Inspired by the experiment in the 1990s that saw a mouse grow a "human ear" on its back, Splice tells the familiar story of scientists who create something strange - and slimey - in the lab.
"I kept the science as real as possible because there was no reason for it not to be real," says the film's director and co-writer Vincenzo Natali.
In the film, Adrien Brody and Sarah Polley play genetic engineers who specialise in splicing DNA from different animals to create new hybrids.
When the company that funds their research forbids the use of human DNA for a hybrid creature, the scientists continue their work in secret.
The result is Dren (played by Delphine Chaneac), a humanoid creature that grows rapidly and displays some unexpected physical developments - such as wings and a stinging tail.
We asked someone who splices DNA in the real world - Dr Jennifer Rohn - to assess the science behind the science fiction.
Why do you splice?
Imagine a human gene fused to that of a jellyfish, spliced neatly into the DNA of a bacterium.
It may sound like science fiction, but I made such a chimera last week to foster my research on how cancer cells change shape and migrate inappropriately around the body.
The splicing of human with non-human genetic material has been a routine tool since the recombinant DNA revolution of the 70s.
Technology has also made it possible to engineer human DNA in living animals, either for basic research or, more recently, to produce large quantities of proteins used as medicine.
Is splicing easy?
The film Splice made it sound as if joining the DNA of different species is intrinsically difficult.
In reality, this is a misconception: all living things share the same genetic material, so there is no technical impediment to cutting and pasting together whatever you want regardless of its origin.
On the other hand, it would indeed be difficult to create extreme hybrids stable enough to survive. It's still technically challenging even to clone exact copies of higher mammals, Dolly the Sheep's fame notwithstanding.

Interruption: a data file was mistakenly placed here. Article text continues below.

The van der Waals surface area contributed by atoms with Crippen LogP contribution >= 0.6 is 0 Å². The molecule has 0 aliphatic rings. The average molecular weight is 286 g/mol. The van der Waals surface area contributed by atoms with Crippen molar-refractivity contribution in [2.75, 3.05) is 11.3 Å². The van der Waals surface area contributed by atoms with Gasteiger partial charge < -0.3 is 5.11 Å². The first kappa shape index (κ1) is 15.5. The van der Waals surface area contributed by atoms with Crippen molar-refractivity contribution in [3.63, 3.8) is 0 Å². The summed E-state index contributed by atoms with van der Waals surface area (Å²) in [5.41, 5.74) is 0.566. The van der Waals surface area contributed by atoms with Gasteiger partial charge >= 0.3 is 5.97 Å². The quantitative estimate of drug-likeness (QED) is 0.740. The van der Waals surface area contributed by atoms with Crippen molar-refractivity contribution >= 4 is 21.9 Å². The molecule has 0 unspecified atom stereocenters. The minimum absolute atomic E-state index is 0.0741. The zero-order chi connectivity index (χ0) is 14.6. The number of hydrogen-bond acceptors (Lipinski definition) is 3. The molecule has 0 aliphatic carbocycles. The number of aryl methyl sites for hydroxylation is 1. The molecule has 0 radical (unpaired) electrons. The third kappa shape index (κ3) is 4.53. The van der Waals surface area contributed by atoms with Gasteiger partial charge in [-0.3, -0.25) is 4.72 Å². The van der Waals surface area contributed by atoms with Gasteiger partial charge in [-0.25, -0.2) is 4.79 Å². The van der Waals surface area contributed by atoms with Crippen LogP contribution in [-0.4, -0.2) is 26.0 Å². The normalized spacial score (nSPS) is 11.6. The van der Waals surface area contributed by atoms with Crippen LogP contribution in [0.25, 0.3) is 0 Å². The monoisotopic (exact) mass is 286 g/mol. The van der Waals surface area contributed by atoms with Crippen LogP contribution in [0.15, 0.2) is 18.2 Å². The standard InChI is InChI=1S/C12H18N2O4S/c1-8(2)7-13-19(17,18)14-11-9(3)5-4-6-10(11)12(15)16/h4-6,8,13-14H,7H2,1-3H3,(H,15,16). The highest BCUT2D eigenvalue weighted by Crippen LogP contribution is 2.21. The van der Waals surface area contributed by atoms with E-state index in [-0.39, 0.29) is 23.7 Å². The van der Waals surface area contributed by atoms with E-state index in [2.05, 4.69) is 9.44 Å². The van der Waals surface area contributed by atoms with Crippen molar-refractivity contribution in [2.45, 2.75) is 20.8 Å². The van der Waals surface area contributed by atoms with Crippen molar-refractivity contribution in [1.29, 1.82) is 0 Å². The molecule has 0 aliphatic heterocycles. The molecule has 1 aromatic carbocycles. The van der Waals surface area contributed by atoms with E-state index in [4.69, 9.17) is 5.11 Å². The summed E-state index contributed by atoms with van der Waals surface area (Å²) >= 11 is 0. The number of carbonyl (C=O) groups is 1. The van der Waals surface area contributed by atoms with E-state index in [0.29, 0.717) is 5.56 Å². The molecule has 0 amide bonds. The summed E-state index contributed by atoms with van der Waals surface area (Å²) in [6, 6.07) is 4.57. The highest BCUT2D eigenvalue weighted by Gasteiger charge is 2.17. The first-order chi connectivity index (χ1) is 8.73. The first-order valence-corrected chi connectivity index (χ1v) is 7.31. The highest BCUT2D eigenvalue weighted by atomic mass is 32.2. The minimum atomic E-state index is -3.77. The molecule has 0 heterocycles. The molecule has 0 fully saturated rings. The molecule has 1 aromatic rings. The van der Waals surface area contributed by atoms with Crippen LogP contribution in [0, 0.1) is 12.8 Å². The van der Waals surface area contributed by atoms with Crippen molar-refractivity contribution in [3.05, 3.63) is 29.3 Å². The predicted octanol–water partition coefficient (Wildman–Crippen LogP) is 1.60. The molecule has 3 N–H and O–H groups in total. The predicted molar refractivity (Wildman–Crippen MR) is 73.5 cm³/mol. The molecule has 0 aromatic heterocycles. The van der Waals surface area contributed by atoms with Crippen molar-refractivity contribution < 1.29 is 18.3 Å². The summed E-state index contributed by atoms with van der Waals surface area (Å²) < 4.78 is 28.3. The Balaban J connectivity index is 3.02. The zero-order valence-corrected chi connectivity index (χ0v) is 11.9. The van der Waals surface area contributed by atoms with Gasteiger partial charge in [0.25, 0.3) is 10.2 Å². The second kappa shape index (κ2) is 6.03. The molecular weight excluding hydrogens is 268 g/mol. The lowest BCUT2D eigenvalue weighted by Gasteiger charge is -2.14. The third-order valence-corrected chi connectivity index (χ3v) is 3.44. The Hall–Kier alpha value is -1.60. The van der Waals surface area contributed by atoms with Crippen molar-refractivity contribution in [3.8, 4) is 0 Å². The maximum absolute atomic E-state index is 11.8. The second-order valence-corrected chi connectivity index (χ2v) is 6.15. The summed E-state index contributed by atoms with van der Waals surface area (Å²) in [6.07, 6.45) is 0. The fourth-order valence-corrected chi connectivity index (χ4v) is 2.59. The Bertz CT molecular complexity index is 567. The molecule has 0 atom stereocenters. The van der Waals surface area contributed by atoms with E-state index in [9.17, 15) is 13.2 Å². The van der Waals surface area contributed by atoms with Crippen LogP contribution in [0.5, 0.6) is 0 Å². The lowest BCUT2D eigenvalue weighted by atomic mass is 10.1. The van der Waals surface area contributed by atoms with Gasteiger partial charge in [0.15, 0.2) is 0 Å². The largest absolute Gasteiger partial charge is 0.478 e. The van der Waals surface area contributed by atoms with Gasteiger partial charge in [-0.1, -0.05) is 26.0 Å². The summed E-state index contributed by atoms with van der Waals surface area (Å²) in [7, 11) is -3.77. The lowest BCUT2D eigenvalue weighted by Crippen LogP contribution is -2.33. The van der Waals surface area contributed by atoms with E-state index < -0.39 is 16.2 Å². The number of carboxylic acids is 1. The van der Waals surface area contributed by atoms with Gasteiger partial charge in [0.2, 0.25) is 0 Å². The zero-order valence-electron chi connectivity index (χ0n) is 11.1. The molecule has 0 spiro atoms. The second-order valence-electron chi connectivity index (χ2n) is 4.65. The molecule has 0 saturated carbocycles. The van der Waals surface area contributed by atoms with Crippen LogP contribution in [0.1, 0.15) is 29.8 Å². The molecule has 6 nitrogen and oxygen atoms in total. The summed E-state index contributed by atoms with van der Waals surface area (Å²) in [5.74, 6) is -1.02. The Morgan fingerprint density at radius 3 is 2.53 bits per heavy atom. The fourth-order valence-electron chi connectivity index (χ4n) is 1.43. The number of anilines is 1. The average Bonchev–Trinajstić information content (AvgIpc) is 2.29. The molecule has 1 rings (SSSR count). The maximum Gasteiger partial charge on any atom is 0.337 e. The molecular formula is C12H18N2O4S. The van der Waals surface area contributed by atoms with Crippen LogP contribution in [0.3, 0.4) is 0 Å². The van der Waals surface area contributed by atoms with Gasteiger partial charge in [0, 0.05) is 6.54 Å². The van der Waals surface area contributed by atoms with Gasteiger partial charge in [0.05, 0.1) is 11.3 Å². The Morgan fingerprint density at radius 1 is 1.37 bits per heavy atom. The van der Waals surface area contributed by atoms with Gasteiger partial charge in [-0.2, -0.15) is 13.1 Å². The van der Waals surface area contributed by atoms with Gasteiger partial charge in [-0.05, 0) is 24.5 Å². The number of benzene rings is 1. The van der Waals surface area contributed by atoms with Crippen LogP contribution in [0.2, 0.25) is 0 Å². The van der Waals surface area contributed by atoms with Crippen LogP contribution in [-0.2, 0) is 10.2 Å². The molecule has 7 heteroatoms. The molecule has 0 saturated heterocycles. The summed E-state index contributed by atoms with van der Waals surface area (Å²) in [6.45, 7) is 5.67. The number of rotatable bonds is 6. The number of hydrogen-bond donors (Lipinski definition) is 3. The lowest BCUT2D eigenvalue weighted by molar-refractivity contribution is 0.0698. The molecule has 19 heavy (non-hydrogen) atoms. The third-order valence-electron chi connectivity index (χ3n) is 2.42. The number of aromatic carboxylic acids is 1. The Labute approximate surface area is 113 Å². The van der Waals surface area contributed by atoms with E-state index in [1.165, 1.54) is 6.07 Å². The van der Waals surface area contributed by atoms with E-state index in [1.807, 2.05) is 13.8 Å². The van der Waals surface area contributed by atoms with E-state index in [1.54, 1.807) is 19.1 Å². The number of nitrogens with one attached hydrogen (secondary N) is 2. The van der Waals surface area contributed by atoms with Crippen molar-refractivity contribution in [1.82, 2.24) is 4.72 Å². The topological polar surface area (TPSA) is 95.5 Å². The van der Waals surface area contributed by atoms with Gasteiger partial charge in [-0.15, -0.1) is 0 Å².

Does Splice get it right?
Where Splice did excel was in portraying the atmosphere of the modern lab.
The scientists are casually dressed, mostly young and are shown interacting, joking and bantering as scientists the world over are wont to do.
Far from occurring in a solitary ivory tower, science is a communal endeavour shaped by collaboration and competition, camaraderie and ambition, passion and drive.
We are shown researchers fighting over the music (as when one tells the other that the experiment isn't working because of her "fascist" German techno pop, and reaches over to put on some jazz) and zooming across the lab on wheeled chairs munching slices of pizza and boxes of takeaway Chinese noodles.
Although the acronym of the biotech company's name spells out NERD, these scientists are anything but - they even have sex with one another, for pity's sake.
How exciting were all those test tubes?
I was positively drooling with envy over the lab kit. The fateful hybrid experiment sets off with a single Eppendorf tube set lovingly afloat in a gleaming digital water bath.
We also see beautiful flow hoods, centrifuges, shakers and all the expected accoutrement of a modern molecular genetics lab - if they had shown any bubbling, smoking liquids or Van der Graaf generators, I would have been out of there.
And unlike Sigourney Weaver's scientist character in Avatar, it's clear that the actors were trained by someone competent on how to use their hand-held pipetting devices.
Have we seen it all before?
But although the scientists in Splice don't look stereotypical, I was disappointed to find that the science itself, and the underlying message of the film, followed the same well-worn patterns that science fiction films have embraced since the invention of cinema - scientists are well-meaning but ultimately hubristic creatures who lose control of their experiments when they "cross a line" meddling with things that Man Was Not Meant To Know.
Of course it's more fun to watch that way, but the ceaseless repetition of this theme is irritating to me as a scientist.
My profession involves a lot of sacrifices - we work hard and receive a fraction of the pay commanded by most other highly trained professionals, all in aid of increasing knowledge for the benefit of mankind.
Yet we are usually cast as troublemakers and hardly ever get to be true Hollywood heroes untainted by any prior experimental mishaps.
Splice opens in the UK on 23 July.
Scientist and science writer Dr Jennifer Rohn has 15 years of research experience in the fields of virology, cell biology, cancer and gene therapy. She edits the website LabLit.com which looks at the portrayal of science in the media and popular culture. She is also the author of two novels about scientists: Experimental Heart (2008) and The Honest Look, due out October 2010.